- “Smart meters only know how much power you are using, not specifically how you are using that power.” or,
- “Smart meters do not record your personal activities.”
These are misleading, simplistic statements that avoid the issue. It is true that the smart meter is merely a conduit for collecting, storing, and transmitting energy-related usage data. Obviously, an inanimate object can’t “know” anything. That is not the issue. The issue relates to the incremental and granular type of data that is collected, stored, and transmitted by the meter to places where it can be intercepted, stored, and analyzed by others (real people) and software algorithms to be able to provide information about the usage patterns for individual appliances with a subsequent inference on the activities and occupancy of a home.
Smart meter data can be used by others either maliciously or inadvertently using existing or developing technology in an unauthorized fashion to infer types of activities or occupancy of a home for specific periods of time. It is also possible that such information can be sought for legal proceedings as evidence to prove or disprove certain propositions. For utilities or others to deny these legitimate concerns is evidence of obfuscation, essentially hiding the truth from the consumer.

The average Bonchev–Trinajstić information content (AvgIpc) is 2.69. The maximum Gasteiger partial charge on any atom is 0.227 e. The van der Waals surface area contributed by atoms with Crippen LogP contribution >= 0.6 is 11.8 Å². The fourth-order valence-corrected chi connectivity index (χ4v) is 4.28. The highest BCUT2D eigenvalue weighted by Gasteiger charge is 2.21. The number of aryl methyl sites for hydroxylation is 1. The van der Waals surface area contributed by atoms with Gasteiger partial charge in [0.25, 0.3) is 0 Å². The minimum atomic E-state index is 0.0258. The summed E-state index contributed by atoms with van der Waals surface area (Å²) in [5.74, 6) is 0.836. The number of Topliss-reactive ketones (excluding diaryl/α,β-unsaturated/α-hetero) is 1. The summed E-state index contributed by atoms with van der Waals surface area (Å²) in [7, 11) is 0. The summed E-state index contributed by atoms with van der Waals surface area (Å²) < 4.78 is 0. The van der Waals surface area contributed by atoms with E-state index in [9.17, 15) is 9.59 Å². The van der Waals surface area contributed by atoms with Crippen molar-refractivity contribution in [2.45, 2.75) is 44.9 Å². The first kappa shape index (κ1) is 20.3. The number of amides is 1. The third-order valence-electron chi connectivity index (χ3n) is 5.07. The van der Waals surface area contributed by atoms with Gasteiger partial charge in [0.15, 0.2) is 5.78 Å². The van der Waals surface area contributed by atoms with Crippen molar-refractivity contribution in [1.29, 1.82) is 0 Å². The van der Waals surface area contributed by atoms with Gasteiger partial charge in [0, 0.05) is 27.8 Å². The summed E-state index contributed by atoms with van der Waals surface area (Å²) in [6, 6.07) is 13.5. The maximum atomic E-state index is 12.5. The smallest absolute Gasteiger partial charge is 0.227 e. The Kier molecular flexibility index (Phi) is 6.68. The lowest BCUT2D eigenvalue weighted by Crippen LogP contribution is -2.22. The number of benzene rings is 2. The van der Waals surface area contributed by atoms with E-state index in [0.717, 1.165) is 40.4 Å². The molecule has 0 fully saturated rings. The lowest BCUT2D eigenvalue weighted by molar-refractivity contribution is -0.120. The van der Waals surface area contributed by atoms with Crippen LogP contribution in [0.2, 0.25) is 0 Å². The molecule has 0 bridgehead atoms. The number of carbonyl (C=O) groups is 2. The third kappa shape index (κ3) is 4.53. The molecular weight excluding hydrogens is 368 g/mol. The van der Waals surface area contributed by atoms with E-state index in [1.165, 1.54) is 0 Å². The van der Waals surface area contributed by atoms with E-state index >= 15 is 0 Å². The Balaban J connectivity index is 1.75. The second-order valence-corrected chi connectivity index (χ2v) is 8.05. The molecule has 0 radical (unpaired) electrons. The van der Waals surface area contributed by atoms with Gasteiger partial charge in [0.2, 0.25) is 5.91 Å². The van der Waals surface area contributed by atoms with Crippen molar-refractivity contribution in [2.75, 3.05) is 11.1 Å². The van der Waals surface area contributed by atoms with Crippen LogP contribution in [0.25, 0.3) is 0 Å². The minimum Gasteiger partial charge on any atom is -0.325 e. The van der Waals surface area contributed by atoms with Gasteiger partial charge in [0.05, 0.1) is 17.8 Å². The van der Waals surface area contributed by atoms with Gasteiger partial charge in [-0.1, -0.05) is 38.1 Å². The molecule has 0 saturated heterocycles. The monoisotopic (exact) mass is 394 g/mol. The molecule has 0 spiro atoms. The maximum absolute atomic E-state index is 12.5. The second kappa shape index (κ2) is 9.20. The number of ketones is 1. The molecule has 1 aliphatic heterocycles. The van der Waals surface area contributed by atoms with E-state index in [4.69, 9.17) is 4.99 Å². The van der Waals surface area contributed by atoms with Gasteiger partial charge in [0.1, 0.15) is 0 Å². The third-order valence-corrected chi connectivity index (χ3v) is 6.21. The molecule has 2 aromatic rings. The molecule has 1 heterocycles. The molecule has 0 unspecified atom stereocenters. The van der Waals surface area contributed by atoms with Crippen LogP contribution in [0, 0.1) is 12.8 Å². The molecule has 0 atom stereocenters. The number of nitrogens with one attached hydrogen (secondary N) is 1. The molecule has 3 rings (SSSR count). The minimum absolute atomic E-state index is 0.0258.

Many residential utility customers simply do not wish to risk participation in such invasive technology as smart meters, i.e., they have exhibited an expectation to preserve behavioral privacy.
Expectation for Privacy is “Reasonable”
Viewed objectively, the expectation to preserve privacy as it relates to electrical, gas, or water usage data is reasonable for the following reasons:
- In the United States, the Public Utility Regulatory Policies Act, PURPA Section 111(d), as amended by The Energy Policy Act of 2005, contains language that requires state utility commissions and unregulated utilities to consider whether it is appropriate for utilities to offer customers smart metering for those who request it. The legislative intent was always that smart metering was to be considered optional. Therefore, it is reasonable for people not be forced to accept a smart meter in order to meter activities for which they have no desire to participate and do not want to accept the risks involved with smart metering.
- Consumer concerns are well founded; they are based upon credible sources of information including government reports and security experts. It is reasonable for individuals not to be forced to participate in a system which gathers more energy and water usage data than are required for billing purposes and which subjects them to higher privacy and security risks than traditional monthly meter reads.
- Although most case law would support a conclusion that there is not a societal expectation for privacy of utility energy and water usage records (in the aggregate), current case law is not fully applicable to the new technology where granular data transmitted by digital smart meters can “reveal discrete information” about individual appliance use or home occupancies.